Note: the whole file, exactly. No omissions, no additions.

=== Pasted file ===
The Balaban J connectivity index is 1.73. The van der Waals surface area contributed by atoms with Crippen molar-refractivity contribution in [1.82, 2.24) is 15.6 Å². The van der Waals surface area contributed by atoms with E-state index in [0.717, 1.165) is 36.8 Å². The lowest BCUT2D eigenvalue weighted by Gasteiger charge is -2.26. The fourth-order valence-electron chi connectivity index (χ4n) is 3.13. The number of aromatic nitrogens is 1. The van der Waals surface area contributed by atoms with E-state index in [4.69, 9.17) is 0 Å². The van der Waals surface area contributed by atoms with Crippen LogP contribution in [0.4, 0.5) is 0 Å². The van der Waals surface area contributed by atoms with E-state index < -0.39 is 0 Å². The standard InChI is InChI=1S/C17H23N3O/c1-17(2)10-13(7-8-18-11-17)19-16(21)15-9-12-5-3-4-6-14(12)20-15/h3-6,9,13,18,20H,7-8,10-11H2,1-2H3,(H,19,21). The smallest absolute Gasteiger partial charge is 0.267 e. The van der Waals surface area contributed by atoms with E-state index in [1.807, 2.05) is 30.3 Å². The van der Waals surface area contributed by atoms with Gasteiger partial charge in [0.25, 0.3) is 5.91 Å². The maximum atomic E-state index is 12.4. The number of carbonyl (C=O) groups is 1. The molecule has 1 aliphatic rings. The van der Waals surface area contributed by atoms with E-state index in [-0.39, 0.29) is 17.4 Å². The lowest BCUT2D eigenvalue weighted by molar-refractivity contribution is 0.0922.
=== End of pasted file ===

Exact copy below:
The Balaban J connectivity index is 1.73. The van der Waals surface area contributed by atoms with Crippen molar-refractivity contribution in [1.82, 2.24) is 15.6 Å². The van der Waals surface area contributed by atoms with E-state index in [0.717, 1.165) is 36.8 Å². The lowest BCUT2D eigenvalue weighted by Gasteiger charge is -2.26. The fourth-order valence-electron chi connectivity index (χ4n) is 3.13. The number of aromatic nitrogens is 1. The van der Waals surface area contributed by atoms with E-state index in [4.69, 9.17) is 0 Å². The van der Waals surface area contributed by atoms with Crippen LogP contribution in [0.4, 0.5) is 0 Å². The van der Waals surface area contributed by atoms with E-state index < -0.39 is 0 Å². The standard InChI is InChI=1S/C17H23N3O/c1-17(2)10-13(7-8-18-11-17)19-16(21)15-9-12-5-3-4-6-14(12)20-15/h3-6,9,13,18,20H,7-8,10-11H2,1-2H3,(H,19,21). The smallest absolute Gasteiger partial charge is 0.267 e. The van der Waals surface area contributed by atoms with E-state index in [1.807, 2.05) is 30.3 Å². The van der Waals surface area contributed by atoms with Gasteiger partial charge in [0.25, 0.3) is 5.91 Å². The maximum atomic E-state index is 12.4. The number of carbonyl (C=O) groups is 1. The molecule has 1 aliphatic rings. The van der Waals surface area contributed by atoms with E-state index in [-0.39, 0.29) is 17.4 Å². The lowest BCUT2D eigenvalue weighted by molar-refractivity contribution is 0.0922.